It's looking official: Advisors switching to state oversight to face many more audits
State securities regulators, SEC issue first solid answers on some commonly asked questions for 4,000 advisors in limbo
Brooke’s Note: It remains astounding how much needs to happen to bring 4,000 advisors to state oversight and how little that is known. The concerns expressed last week still hold sway. See: Frustations mount: Experts, RIAs identify six most important unknowns about state oversight
Mid-sized advisors who switch to state oversight are likely to be audited more often – probably about every three years — than they were as SEC-regulated advisors. That’s based on numbers released yesterday by the North American Securities Administrators Association at its annual conference.
While much remains unclear about the switch to state oversight of about 4,000 RIAs with between $30 and $100 million AUM, the state regulators for the first time yesterday put some hard numbers on audit schedules and the resources states are bringing to the task.
John Walsh, director of the SEC’s Office of Compliance Inspections and Examinations, also gave advisors one piece of solid advice:
“There’s nothing in the act or the rules that prevents an advisor from registering with the SEC and a state,” he said. “This is an option that people might want to hear about.”
Working out switch rules
His statement seemed an acknowledgement of advisors’ growing frustration with the length of time it is taking the SEC and the state regulators to work out the rules governing the switch. The SEC recently said it would issue proposed rules between October and December, but the rules won’t be approved until sometime next year, Walsh said.
Advisors need to have switched their registrations by the July 21 deadline, and many advisors will need to register in multiple states. For contact information for state securities regulators, click here.
Even yesterday, the state regulators offered little state-specific information to enable advisors in different locales to know what to expect under their new regulatory regime. Most state securities divisions are seeking more money from their states to hire more staff (Michigan, for instance, is seeking to jump from three staff people to six). The state regulators will also be overseeing advisors that are considerably more complex than the smallest firms that they have long overseen.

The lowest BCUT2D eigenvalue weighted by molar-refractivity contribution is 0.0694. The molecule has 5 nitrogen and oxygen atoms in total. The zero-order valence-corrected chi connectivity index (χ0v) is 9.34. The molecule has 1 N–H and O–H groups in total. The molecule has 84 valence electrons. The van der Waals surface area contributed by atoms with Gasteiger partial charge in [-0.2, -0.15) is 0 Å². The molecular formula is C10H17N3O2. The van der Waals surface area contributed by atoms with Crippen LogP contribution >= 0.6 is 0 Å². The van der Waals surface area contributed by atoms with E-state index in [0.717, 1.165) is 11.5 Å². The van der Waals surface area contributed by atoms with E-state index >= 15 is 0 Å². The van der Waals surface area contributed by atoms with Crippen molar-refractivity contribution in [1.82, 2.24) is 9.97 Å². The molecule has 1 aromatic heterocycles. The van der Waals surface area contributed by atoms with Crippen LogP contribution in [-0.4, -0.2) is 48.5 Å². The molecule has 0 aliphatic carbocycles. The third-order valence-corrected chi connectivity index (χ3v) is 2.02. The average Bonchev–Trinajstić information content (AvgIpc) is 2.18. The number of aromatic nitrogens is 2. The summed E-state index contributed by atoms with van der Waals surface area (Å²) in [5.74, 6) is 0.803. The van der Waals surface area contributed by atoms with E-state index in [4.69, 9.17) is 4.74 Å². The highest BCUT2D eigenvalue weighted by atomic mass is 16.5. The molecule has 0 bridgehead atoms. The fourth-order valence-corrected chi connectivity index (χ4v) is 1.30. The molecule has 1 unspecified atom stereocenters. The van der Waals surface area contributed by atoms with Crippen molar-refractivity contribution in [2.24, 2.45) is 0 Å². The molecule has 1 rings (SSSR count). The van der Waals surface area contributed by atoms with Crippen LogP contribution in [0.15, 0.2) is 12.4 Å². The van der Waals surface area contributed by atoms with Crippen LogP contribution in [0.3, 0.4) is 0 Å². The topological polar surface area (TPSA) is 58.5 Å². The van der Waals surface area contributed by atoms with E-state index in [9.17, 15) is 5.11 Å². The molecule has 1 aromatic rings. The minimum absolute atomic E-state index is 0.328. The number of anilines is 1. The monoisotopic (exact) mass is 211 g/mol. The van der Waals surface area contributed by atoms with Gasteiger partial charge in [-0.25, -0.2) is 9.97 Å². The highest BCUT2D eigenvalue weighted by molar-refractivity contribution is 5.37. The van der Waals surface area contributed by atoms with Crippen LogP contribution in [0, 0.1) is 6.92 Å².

Andrea Seidt, securities commissioner for Ohio, reported on a NASAA survey of its members. About 300 people, a mix of regulators, advisors and service providers, attended the conference. Seidt said forty-two states are on regular audit cycles; about half of them on a 1-3 year exam cycle and the other half on a cycle of six years or less.
Not on exam cycle
She would not give the names of the eight states that aren’t on a regular exam cycle, though two of them are clear: Wyoming, which doesn’t register advisors, and New York, which does investigations for cause. She also said Ohio regulators have been working with officials in another state to aid their securities regulation program, but she wouldn’t identify which one.
NASAA has yet to provide a state-by-state accounting of how many regulators there are in each state. Though, for the first time yesterday at its conference in Baltimore, Seidt put a collective number on state resources, saying that the states have 400 staff devoted to licensing and examination. So far in fiscal 2010, the states have done more than 2,400 advisor examinations and more than 1,500 broker-dealer examinations.